Alternative Forms of Architecture


For decades now, architecture that has an ecological conscience has been snubbed as being either a novelty, nerdy, or hippy. Sustainability was viewed by architecture as being a tedious but worthy legal and technical constraint. A begrudging but compliant profession has adopted tick-box regulations. Sustainable design is not sexy, but it was necessary.

However, an expanding movement of architects all over the world appears to be putting ecology onto the agenda again at the center of a new kind of cultural vanguard.


Becoming some type of architect that design buildings…

The more architect students I talk to, the more that I heard the common complaint among them: “I don’t want to be an architect.” So, despite putting in long studio hours to earn a five-year professional degree, very few peers want to actually become some type of architect that design buildings.

Apart from the regular alternatives of either graphic or interior design, there is an increasing trend in popularity for firms using architectural skills that are well beyond the scope of luxury condominiums being designed for wealthy clients. For current and prospective architects, the following are examples of companies that might not be what you might initially think they do with the degrees, but it gives you an idea of the potential of the various things they can do.

Using spatial knowledge and graphics software to analyze conflict-stricken areas …

Forensic Architecture, a recent shortlisted nominee for the 2918 Turner Prize, is a group that is based at Goldsmiths University of London that uses spatial knowledge and graphics software to analyze conflict-stricken areas. Although many of its members have been trained in architecture, this team only use architectural tools broads as a way to investigate. By stitching together audio recordings, videos, and photographs that are procured from professionals and citizen journalist, this team worked to develop a three-dimensional depiction of the 2014 Israel-Gaza war bombardment. These types of investigations and others have been used to help the United Nations and Amnesty International to visualize and analyze conflict zones.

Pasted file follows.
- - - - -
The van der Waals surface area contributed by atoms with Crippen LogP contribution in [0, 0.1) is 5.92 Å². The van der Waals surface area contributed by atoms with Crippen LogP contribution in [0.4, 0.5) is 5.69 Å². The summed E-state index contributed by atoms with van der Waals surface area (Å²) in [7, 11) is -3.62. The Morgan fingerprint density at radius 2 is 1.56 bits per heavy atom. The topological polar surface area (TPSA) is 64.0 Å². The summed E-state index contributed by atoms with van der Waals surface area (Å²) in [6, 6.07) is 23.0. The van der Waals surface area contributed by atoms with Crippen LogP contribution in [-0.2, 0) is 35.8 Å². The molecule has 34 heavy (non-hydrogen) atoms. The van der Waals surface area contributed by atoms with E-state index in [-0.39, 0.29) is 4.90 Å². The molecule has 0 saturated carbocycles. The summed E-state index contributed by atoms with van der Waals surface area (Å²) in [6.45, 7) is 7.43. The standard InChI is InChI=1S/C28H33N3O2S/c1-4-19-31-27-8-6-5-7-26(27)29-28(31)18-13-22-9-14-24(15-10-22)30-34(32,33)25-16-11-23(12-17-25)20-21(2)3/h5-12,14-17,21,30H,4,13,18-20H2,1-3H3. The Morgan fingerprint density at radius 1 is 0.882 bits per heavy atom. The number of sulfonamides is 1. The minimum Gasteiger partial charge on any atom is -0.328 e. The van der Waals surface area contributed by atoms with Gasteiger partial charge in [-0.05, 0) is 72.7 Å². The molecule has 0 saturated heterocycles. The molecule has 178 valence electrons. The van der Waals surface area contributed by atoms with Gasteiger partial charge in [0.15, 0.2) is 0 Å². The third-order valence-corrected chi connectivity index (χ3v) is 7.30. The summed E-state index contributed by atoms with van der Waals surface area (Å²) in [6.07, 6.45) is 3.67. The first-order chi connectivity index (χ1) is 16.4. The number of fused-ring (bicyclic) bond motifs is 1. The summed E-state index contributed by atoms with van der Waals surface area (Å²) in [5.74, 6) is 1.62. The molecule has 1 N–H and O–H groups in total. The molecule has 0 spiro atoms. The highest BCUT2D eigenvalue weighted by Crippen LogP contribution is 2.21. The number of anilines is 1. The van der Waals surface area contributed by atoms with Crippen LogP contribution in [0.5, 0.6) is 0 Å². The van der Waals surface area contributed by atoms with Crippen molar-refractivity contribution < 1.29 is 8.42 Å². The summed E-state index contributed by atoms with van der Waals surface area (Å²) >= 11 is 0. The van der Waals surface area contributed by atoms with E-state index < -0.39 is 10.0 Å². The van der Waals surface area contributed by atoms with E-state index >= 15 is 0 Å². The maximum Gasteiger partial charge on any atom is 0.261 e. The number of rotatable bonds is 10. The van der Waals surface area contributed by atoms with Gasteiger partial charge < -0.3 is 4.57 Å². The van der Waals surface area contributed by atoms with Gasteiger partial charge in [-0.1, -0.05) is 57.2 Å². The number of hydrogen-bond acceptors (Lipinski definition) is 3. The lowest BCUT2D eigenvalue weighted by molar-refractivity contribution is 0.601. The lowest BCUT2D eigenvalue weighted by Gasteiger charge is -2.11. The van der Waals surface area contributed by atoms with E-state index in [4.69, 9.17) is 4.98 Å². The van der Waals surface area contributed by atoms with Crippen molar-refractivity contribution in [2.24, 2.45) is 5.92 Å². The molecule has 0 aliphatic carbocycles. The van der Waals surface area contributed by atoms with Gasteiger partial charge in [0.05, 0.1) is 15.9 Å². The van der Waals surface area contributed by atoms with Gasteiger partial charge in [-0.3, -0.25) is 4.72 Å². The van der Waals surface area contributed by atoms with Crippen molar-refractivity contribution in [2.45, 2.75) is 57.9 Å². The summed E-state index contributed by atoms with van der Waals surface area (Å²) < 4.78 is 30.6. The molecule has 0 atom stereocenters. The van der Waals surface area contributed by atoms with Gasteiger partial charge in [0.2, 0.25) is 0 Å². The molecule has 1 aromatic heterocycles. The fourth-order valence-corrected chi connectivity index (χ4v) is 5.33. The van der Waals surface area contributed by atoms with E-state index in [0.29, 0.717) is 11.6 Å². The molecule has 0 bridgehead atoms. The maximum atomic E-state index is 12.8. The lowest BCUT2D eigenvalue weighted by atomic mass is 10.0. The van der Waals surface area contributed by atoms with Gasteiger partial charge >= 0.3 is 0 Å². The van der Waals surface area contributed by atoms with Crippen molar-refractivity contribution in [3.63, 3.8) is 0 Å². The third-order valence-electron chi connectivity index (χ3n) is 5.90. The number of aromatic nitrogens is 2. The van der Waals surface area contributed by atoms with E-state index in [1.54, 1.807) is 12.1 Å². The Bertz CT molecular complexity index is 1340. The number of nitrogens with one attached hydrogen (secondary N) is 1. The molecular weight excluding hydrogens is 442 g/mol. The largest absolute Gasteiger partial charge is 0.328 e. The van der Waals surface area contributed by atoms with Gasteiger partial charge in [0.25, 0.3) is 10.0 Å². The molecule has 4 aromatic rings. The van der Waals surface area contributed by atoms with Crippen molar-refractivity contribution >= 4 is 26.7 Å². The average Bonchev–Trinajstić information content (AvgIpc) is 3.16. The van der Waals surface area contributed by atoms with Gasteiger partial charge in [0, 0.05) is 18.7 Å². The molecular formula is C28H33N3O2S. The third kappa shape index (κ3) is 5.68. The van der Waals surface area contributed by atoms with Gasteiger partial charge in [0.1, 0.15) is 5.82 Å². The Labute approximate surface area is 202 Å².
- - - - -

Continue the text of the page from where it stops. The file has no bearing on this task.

In that case, architecture is directly engaging with world policy and affairs. Infrastructure can definitely affect urban conditions as well as make contributions to socioeconomic change. To a certain extent, architects are that building housing prototypes and community centres will help to revitalize cities. Many times, these positive intentions result in low measurable impact and high budget projects. That calls for architects to criticize the degree to which they making changes to their environments.

Architecture is a response now to an exigent social situation …

Emergency Architecture & Human Rights, a non-profit organization that is based in Copenhagen, create architecture for individuals in need-based areas according to the Sustainable Development and UN Human Rights Goals. In that situation, architecture is a response now to an exigent social situation. Design is not just appreciated, but instead, it turns into a solution that is in demand.  In contrast to the cycles of the proposals and critiques of current architectural manifestos which discuss extensive solutions for solving housing crises, and architects should perhaps consider changing a single small-scale condition one by one.

Daan Roosegaarde, an architecture-trained innovator, calls his innovator a “social design lab,” creates urban design projects and installations that enhance, change, and alter our views on public spaces. In the hands of Studio Roosegaarde, it is paradigm-changing and investigative, instead of passive products that are subjective to the economy and client whims. Not only can design influence people and the environment directly, but it can also have a purpose for social change and beautification.


That doesn’t suggest by any means that each design has to have a humanitarian or altruistic purpose, but instead to display the extent that architectural thinking has on other types of applications. That recognizes that design solutions don’t need to be limited to only an innovative structural study or material exploration, but instead, how architects see the world can turn into a tool itself.

From Vitruvius through to Brunelleschi, those architects were scientists and artists and leaders and mathematicians whose diverse knowledge now is being traded off by our educational systems who would like to specialize in creating an “Architect.” In our quest to create autonomous buildings, have we forgot to explore the world?  We need architecture communities and schools to develop and recognize projects the go beyond the scope of designing buildings and recognizing skills for becoming multifaceted designers.